South of the Abacos to Little San Salvador, Cat & Long Islands

Phil & Nikki Hoskins
Fri 12 Mar 2010 21:53
After 7 weeks sailing in the Abacos we slipped out of Little Harbour Cut, sailing into the deep Atlantic once more with the plan to head south 180 miles to Conception Island, which is part of the Bahamas National Park and lying in the out-island chain. The forecast was ideal for getting there and with the wind due to veer into the east or southeast we could spend a few glorious days anchored near the reef on the west side. The plan would have worked but Skip miscalculated the speed we would make during the 180 mile trip and despite slowing the boat down we were so much in danger of arriving in darkness that plan B was conceived, but not before catching a reasonably sized tuna. In fact we had one on each line we were trolling but King Neptune must have decided that we were being greedy, so let one escape.
Plan B was to run down the east side of Eleuthera Island, over 'The Bridge' a shallow bank that runs 10 miles in an east to west direction from Little San Salvador to Eleuthera,  where the depths either side are measured in 1000's of feet but only 60 feet on the shallow ridge. Rather like being on top of a mountain with almost vertical side slopes. That promised to be interesting!
Pushed by approx 20+ knots of wind (our wind speed indicator has not functioned properly for some time) we steadily ran southwards, having already counted one cruise ship, the Noordam, heading in the same direction and, according to our AIS information, heading for exactly the same destination - Little San Salvador.  A small island 4 miles long by one mile wide, leased by Holland America Lines for its own and presumably other cruise liners to use as a tropical island day excursion. Conditions on 'The Bridge' when we approached were boisterous as the wind was still blowing somewhat more than we would have liked, so we hunkered down, shut the cockpit entrance and put on harnesses as we steered our way through the steep seas banking up over the shallows. We took not one drop of water onboard but it was not a manoeuvre we would want to make a habit of doing.  A mile later and we were back into deep water, sailing direct for the anchorage at Half Moon Cay, with not only the Noordam maintaining position off the beach but a sistership, the Westerdam already at anchor.
The water in the bay was crystal clear, the beach typically tropical, with fringing palms, but also with a thousand sun beds laid out between the trees. There was a steady stream of attendant boats ferrying passengers back and forth between the quay and the two ships. Ashore there were couples walking the beach or lying on sun beds, but we suspect that either the ships were almost devoid of passengers or that relatively few could be bothered to brave the cool stiff breezes blowing onto the beach. In some ways the view from ship to shore from a sheltered private balcony was far better than the opposite perspective.
Dam cruise ships - the Westerdam & the Nordam                                   The beach at Half Moon Cay - Little San Salvador                            Sad end for a little flying fish - crashed and burned!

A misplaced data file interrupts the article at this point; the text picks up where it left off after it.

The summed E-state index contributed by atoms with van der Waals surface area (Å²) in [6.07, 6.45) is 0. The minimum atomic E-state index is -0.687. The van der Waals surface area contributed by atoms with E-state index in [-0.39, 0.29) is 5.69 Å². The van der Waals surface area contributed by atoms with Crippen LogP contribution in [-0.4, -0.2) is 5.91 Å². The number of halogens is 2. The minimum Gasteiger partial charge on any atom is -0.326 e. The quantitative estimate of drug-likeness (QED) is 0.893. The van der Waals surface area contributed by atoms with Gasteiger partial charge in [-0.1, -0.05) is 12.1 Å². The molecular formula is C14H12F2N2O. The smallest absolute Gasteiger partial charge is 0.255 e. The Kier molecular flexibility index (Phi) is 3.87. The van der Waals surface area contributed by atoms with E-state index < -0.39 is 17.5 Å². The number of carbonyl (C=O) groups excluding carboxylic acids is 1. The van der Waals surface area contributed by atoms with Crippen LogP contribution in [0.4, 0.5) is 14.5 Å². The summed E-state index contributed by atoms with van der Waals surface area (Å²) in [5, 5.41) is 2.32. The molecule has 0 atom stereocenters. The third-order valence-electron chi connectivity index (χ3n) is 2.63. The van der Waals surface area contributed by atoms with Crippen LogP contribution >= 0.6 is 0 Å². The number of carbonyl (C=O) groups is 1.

By late afternoon both ships had departed. One heading for Grand Turk and the other for Florida ready for another turnaround. The scene afterwards was of frantic activity with beach clearing and sun bed organising by the shore staff that run the resort full time. It's their job to make sure all the 'toys' and facilities are ready for the next cruise ship. As for us - Tuna was on the evening menu. We had also inadvertently got in the way of two flying fish at some point during the trip - their stiff bodies baked by the sun, but they were returned from whence they came. As for the Tuna, best attempts to get the barbecue alight failed in the strong breeze, so it was into the oven at short notice. It still tasted great though.
Early next morning a large shape loomed as the cruise ship 'Carnival Liberty' approached the anchorage ready for her day at Little San Salvador. It took a good hour to correctly position the ship in the thin stretch of water that defines where such a monster with almost 30' draft can anchor. The margin for error is small as the bay is shallow - with a 300 yard strip that a ship can sensibly lay its anchor before the ocean floor descends to over 1000'. Getting the anchor down in the correct place is critical, but any cruise line captain probably enjoys the challenge it presents.  
We left shortly after seeing 'Carnival Liberty' finally come to a halt, as we were now heading for Cat Island, a distance of 30 odd miles south-eastwards. As we passed close to the cruise ship Nikki trained the binos on the bridge and was startled to see one of the officers looking at her through his binos - so she waved, and he then waved back. We wonder if he was envious that we could come and go at leisure and not be on a structured itinerary as he would have been.
We had two early strikes on the trailing lure but afterwards nothing more. Early afternoon we dropped anchor in New Bight, a small settlement at the southern end of Cat Island known not only for being where the highest point in the Bahamas is situated (just 60 metres high) but where the Hermitage of Father Jerome could be visited on top of that highest point. In the bay was just one other yacht,a trimaran, the crew greeted us with enthusiasm as they hadn't seen any cruising yachts for days.